In 2013 more than 340,000 children under the age of five died from diseases caused by a lack of safe water, sanitation and basic hygiene, according to a report by the United Nations International Children’s Emergency Fund.
In India, the problem is especially acute, with roughly 600 million citizens lacking access to basic sanitation services, and 100 million without clean water.
In health care circles the sanitation issue is called open defecation — it’s a serious problem that’s led to diarrhoeic diseases and malnutrition among children… and it’s a problem that a new non-profit, which launched yesterday in the latest Y Combinator batch, is looking to solve.
Sanitation and Health Rights in India is the fruit of work that 29-year-old Anoop Jain has struggled with for the better part of the last six years.
Ever since a trip to the Himalayas left Jain with an abiding sense of the profound transformations that could be wrought through non-profit work, the son of an oil man who claims New Orleans as his home has been working tirelessly for India’s rural poor.
His Himalayan excursion put him in contact with community activists from Behar, where he became convinced that he would do nutrition work there, akin to the soup kitchen he’d built for Tibetan refugees. But the burden of disease that stemmed from rural practices of open defecation was a much more serious problem for the communities in the country, Jain said.
“That’s when we decided we were going to focus on building toilets.”
It wasn’t always an easy road. “The first two years were spent figuring out what the hell we were doing,” says Jain. And how they were going to do it.
Now, after the months spent in Y Combinator’s boot camp, the company has rebranded with a new plan and a new sense of purpose to get its hybrid restrooms and water purification facilities into rural areas across India.
Y Combinator isn’t the first outside support that the company received, but it may be the most significant.
The first money into SHRI came in the form of a $30,000 grant in 2012 from the Dell Social Innovation Challenge. That money, coupled with donations from friends and family allowed the nascent non-profit that Jain had envisioned to buy its first parcel of land and buy the first of its public toilet blocks.
That first toilet is just the beginning. Located in Supaul, a community in the Northern Indian state of Behar, the public toilet opened in 2014. There are 2.2 million people who live in the district, and 200,000 in Supaul itself… and few modern toilet facilities.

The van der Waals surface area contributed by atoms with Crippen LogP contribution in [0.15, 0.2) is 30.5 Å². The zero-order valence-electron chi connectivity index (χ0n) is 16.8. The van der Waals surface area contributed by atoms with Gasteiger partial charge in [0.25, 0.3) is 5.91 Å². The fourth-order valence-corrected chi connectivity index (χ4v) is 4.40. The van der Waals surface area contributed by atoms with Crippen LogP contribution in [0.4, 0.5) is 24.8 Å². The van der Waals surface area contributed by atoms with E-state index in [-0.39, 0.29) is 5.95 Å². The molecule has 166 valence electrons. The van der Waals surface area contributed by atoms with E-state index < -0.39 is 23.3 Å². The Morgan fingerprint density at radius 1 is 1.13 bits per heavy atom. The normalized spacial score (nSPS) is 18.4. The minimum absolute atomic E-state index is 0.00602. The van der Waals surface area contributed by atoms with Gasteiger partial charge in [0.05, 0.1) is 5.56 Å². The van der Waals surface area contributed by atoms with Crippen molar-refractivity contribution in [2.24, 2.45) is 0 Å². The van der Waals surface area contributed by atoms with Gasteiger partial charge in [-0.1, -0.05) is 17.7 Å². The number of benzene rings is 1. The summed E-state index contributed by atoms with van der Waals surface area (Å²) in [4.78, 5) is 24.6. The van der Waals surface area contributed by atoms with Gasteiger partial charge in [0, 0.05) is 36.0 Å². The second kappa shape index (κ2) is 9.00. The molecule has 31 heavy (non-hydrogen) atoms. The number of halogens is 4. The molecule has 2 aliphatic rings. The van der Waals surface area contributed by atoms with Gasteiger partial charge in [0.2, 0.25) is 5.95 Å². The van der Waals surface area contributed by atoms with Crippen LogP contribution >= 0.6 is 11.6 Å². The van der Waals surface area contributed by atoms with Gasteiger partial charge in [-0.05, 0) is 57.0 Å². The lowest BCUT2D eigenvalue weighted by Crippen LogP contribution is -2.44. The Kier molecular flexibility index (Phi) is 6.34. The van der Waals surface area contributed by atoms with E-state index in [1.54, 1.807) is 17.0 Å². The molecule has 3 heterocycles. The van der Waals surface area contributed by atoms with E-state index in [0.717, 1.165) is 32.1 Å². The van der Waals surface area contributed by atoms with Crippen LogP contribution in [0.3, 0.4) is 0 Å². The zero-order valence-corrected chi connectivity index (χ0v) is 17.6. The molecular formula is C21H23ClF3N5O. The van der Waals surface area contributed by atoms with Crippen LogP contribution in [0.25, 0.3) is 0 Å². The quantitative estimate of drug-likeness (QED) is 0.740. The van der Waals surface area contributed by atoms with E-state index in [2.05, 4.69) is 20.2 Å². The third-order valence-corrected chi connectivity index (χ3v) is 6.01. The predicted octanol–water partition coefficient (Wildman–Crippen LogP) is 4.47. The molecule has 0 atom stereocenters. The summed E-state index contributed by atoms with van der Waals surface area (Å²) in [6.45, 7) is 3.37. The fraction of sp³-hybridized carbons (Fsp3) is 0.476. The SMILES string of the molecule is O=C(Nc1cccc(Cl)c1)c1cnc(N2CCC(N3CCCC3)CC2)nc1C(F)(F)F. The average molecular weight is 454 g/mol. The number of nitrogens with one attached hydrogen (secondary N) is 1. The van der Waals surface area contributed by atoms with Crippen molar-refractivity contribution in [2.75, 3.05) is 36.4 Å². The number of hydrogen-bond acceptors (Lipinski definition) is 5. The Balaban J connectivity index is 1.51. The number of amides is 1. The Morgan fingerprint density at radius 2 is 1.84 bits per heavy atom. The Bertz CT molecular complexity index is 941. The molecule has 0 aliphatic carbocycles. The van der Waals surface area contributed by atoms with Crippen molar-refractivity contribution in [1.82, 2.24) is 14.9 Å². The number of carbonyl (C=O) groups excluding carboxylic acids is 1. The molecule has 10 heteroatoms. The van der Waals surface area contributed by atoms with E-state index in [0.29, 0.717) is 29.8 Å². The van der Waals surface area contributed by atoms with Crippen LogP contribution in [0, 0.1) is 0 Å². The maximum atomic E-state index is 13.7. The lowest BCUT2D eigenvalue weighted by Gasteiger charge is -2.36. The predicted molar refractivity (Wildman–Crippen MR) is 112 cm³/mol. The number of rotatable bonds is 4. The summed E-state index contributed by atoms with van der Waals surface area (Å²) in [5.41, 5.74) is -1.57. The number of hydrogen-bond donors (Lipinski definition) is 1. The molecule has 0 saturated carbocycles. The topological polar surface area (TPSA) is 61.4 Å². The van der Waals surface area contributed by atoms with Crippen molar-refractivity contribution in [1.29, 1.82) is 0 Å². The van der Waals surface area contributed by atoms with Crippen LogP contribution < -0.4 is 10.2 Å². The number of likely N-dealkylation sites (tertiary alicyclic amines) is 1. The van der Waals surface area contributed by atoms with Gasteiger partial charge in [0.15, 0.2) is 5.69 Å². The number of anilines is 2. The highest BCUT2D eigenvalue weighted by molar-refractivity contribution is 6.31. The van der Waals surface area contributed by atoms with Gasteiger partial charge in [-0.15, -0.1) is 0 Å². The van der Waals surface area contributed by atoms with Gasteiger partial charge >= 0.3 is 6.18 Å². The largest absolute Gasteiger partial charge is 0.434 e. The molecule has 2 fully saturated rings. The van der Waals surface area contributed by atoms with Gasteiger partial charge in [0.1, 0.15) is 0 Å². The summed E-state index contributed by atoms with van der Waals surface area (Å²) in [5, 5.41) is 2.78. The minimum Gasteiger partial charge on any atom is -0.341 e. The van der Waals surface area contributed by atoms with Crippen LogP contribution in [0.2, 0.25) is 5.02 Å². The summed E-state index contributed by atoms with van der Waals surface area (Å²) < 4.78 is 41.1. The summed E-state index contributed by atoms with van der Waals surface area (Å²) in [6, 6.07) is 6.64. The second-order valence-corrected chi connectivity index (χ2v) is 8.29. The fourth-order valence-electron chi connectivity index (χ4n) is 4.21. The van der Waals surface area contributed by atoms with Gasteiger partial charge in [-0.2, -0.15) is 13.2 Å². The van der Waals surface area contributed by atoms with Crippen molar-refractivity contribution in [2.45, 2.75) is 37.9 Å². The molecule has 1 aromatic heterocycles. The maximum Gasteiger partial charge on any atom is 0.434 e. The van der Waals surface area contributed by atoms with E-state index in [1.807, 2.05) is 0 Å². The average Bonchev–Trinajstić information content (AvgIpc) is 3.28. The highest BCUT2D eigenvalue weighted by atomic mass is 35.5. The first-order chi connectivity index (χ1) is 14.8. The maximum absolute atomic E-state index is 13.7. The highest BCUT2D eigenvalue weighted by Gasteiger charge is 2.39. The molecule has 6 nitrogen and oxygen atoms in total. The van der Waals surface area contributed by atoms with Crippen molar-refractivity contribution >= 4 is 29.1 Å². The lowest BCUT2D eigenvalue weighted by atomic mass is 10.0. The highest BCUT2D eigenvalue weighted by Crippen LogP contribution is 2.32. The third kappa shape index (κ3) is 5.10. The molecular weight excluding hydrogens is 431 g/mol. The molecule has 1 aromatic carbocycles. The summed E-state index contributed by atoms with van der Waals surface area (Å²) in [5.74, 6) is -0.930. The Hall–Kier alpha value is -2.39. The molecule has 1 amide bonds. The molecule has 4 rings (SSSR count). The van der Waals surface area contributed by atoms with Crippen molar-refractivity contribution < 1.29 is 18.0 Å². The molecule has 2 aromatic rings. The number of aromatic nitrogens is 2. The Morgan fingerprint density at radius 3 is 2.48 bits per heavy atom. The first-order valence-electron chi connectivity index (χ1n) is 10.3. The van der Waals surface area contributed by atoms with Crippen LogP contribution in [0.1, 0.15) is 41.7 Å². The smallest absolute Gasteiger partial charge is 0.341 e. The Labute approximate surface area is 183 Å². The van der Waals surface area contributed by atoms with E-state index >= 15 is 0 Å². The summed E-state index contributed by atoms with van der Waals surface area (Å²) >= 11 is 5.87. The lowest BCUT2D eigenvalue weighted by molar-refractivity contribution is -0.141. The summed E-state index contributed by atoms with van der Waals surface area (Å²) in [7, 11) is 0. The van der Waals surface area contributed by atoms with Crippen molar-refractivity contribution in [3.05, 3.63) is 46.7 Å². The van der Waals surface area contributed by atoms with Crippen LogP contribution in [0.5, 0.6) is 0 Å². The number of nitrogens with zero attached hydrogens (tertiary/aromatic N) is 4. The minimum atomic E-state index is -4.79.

“We work in rural areas because those are the areas where the problem of open defecation is most pronounced,” says Jain. “There are certain things we can prevent and we need to design our society in a way that mitigates the effect of these natural disasters and man-made disasters.”
A student of environmental engineering at Northwestern University, Jain had devised a novel system that not only would deal with the problem of public defecation, but also provide a way to pay for its upkeep.
The waste from the facilities is collected in a cement tank where it is converted to biogas. That biogas powers a water purification system located on the grounds of the facility. That water is sold for cents on the dollar to generate revenue to hire attendants to keep up the public toilets.
One year after completing the first public toilets in 2014, the non-profit built its second. Now Jain is looking to build as many toilets as quickly as possible.
“There are hundreds of millions of Indians who don’t have these services and who need them desparately,” says Jain. “We had been convinced by other non-profits who have been through the program that the lessons can be applied to non-profits to help them grow.”
To that end Y Combinator has been invaluable to the growth of a non-profit that could save the lives of hundreds of thousands of Indians.
Beyond Y Combinator’s training, SHRI can look forward to getting some cash from the incredibly deep pockets of the Indian government, which has committed $30 billion to end the problem of open defecation in India.
“We’re still, in the grand scheme of things, we’re pretty early with our work,” said Jain. “But for $100,000 we can improve access to waste facilities and clean drinking water for hundreds of thousands of people.”